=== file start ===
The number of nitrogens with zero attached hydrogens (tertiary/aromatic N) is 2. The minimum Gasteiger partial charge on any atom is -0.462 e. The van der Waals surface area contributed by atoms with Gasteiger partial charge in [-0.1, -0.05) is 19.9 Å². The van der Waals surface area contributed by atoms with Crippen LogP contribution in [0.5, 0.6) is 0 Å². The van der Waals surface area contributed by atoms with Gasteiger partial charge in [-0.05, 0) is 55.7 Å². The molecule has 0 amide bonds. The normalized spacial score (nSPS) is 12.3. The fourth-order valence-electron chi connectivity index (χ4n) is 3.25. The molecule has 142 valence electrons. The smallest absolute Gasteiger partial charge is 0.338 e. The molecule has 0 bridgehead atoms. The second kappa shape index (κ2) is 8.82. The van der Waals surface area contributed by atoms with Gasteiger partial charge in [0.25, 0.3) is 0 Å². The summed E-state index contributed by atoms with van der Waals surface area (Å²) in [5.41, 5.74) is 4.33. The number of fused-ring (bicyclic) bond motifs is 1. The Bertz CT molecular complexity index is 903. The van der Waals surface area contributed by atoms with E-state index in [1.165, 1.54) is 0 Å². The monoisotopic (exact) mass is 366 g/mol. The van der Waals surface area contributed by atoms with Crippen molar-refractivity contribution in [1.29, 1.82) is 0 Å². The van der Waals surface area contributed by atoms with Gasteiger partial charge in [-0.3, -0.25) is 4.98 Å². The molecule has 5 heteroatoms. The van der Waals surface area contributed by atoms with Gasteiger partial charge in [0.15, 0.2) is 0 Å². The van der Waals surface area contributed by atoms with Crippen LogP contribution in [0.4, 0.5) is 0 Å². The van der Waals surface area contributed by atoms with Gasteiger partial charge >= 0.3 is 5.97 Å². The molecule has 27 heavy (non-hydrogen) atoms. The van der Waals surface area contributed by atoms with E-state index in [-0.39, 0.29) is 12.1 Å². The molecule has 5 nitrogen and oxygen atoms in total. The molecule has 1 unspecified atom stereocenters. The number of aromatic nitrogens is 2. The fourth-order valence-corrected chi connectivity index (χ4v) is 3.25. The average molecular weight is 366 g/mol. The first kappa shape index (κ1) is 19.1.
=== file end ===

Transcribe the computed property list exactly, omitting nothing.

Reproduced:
The number of nitrogens with zero attached hydrogens (tertiary/aromatic N) is 2. The minimum Gasteiger partial charge on any atom is -0.462 e. The van der Waals surface area contributed by atoms with Gasteiger partial charge in [-0.1, -0.05) is 19.9 Å². The van der Waals surface area contributed by atoms with Crippen LogP contribution in [0.5, 0.6) is 0 Å². The van der Waals surface area contributed by atoms with Gasteiger partial charge in [-0.05, 0) is 55.7 Å². The molecule has 0 amide bonds. The normalized spacial score (nSPS) is 12.3. The fourth-order valence-electron chi connectivity index (χ4n) is 3.25. The molecule has 142 valence electrons. The smallest absolute Gasteiger partial charge is 0.338 e. The molecule has 0 bridgehead atoms. The second kappa shape index (κ2) is 8.82. The van der Waals surface area contributed by atoms with Gasteiger partial charge in [0.25, 0.3) is 0 Å². The summed E-state index contributed by atoms with van der Waals surface area (Å²) in [5.41, 5.74) is 4.33. The number of fused-ring (bicyclic) bond motifs is 1. The Bertz CT molecular complexity index is 903. The van der Waals surface area contributed by atoms with E-state index in [1.165, 1.54) is 0 Å². The monoisotopic (exact) mass is 366 g/mol. The van der Waals surface area contributed by atoms with Crippen molar-refractivity contribution in [1.29, 1.82) is 0 Å². The van der Waals surface area contributed by atoms with Gasteiger partial charge in [-0.3, -0.25) is 4.98 Å². The molecule has 5 heteroatoms. The van der Waals surface area contributed by atoms with Gasteiger partial charge in [0.15, 0.2) is 0 Å². The van der Waals surface area contributed by atoms with Crippen LogP contribution in [0.4, 0.5) is 0 Å². The van der Waals surface area contributed by atoms with Gasteiger partial charge >= 0.3 is 5.97 Å². The molecule has 27 heavy (non-hydrogen) atoms. The van der Waals surface area contributed by atoms with E-state index in [-0.39, 0.29) is 12.1 Å². The molecule has 5 nitrogen and oxygen atoms in total. The molecule has 1 unspecified atom stereocenters. The number of aromatic nitrogens is 2. The fourth-order valence-corrected chi connectivity index (χ4v) is 3.25. The average molecular weight is 366 g/mol. The first kappa shape index (κ1) is 19.1.